“Polls will go up and down and up and down,” Biden said. “Look at all the other presidents. The same thing has happened. But that’s not why I ran. “

One of the reasons Biden sought the presidency, after more than four decades as a senator and vice president, was for meetings like the Group of 20, where he can practice the politics of meat pressure that he has long enjoyed. .

World leaders have been slow to meet in person as the pandemic has dragged into its second year, but Biden attended a meeting of the Group of 7 in England in June that was something of a diplomatic icebreaker for rich countries. The summit in Rome brought together a larger group of leaders, although some of Biden’s biggest rivals on the world stage, such as Xi Jinping of China and Vladimir Putin of Russia, stayed home.

Biden and other world leaders said the return to the in-person talks changed the dynamic.

Mario Draghi, the Italian prime minister whose country hosted the summit, told a news conference that attendees were more willing than in the past to tackle climate change, inequality and other issues that would require collective action to fix them.

“Something changed,” Draghi said.

Biden held hour-long meetings at the summit with leaders of diverse influence.

Singapore Prime Minister Lee Hsien Loong scored 80 minutes. On Sunday, Mr. Biden also met with the president Recep Tayyip Erdogan Turkey on the sidelines, emerging with a shared promise to continue to engage in a series of disagreements, largely in light of Turkey’s influence in several critical regions, including Syria, Afghanistan, Libya, and the Eastern Mediterranean.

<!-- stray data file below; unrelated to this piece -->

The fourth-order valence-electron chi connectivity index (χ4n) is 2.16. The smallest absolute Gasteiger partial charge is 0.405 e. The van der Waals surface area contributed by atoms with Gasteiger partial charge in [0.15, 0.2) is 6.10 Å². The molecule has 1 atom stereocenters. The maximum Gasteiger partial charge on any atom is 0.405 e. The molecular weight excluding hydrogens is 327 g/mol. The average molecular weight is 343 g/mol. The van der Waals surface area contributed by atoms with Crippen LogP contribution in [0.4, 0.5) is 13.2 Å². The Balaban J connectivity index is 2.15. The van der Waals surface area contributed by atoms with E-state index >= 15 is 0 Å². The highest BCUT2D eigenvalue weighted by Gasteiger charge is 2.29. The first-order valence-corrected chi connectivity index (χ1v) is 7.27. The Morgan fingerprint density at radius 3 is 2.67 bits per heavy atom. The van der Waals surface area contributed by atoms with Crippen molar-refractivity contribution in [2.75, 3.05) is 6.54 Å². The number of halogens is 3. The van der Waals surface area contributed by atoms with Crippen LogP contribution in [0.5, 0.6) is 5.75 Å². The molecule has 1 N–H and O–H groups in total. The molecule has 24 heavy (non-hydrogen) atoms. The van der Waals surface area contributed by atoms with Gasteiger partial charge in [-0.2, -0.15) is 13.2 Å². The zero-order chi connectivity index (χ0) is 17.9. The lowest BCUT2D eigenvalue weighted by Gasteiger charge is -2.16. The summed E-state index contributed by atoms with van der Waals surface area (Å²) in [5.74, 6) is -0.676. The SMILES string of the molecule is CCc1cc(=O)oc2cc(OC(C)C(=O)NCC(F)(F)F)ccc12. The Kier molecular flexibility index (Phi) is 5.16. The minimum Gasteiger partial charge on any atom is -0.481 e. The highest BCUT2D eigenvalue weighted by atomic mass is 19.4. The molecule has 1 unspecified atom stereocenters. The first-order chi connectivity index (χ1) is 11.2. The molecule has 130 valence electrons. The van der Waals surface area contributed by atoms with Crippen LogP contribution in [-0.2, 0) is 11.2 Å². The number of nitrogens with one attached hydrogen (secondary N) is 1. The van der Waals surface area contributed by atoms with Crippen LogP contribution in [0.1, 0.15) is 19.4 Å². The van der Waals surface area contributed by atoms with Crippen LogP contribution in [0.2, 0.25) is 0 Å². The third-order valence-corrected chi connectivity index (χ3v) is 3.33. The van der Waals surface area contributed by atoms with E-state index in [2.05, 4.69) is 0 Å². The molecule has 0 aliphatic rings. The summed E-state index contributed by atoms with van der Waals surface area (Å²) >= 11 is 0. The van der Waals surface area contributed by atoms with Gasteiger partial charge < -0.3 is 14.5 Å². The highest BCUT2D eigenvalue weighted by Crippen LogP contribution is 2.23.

Biden said there were no substitutes for “Looking someone directly in the eye when trying to do something.”

But in many areas, the summit produced more rhetoric than action.

An agreement reached by leaders on Sunday pledged to end funding for coal-fired power plants in countries outside their own and “continue efforts” to keep the average global temperature rise at 1.5 degrees Celsius by the end. of this century.

“We remain committed to the Paris Agreement goal of keeping the global average temperature rise well below 2 ° C and continuing efforts to limit it to 1.5 ° C above pre-industrial levels,” said the leaders in a statement.

The lack of further breakthroughs angered activists and heralded the hardships Biden could face when he attends a high-stakes climate convention in Glasgow starting Monday.

Biden admitted the irony in another push he made at the summit – for oil and gas producing countries to increase production to cut costs for driving and heating, at a time when he is also urging the world to move away from fossils. fuels. But he said the transition from oil and gas to low-emission alternatives would not happen immediately and that, in the meantime, he sought to insulate consumers from price shocks.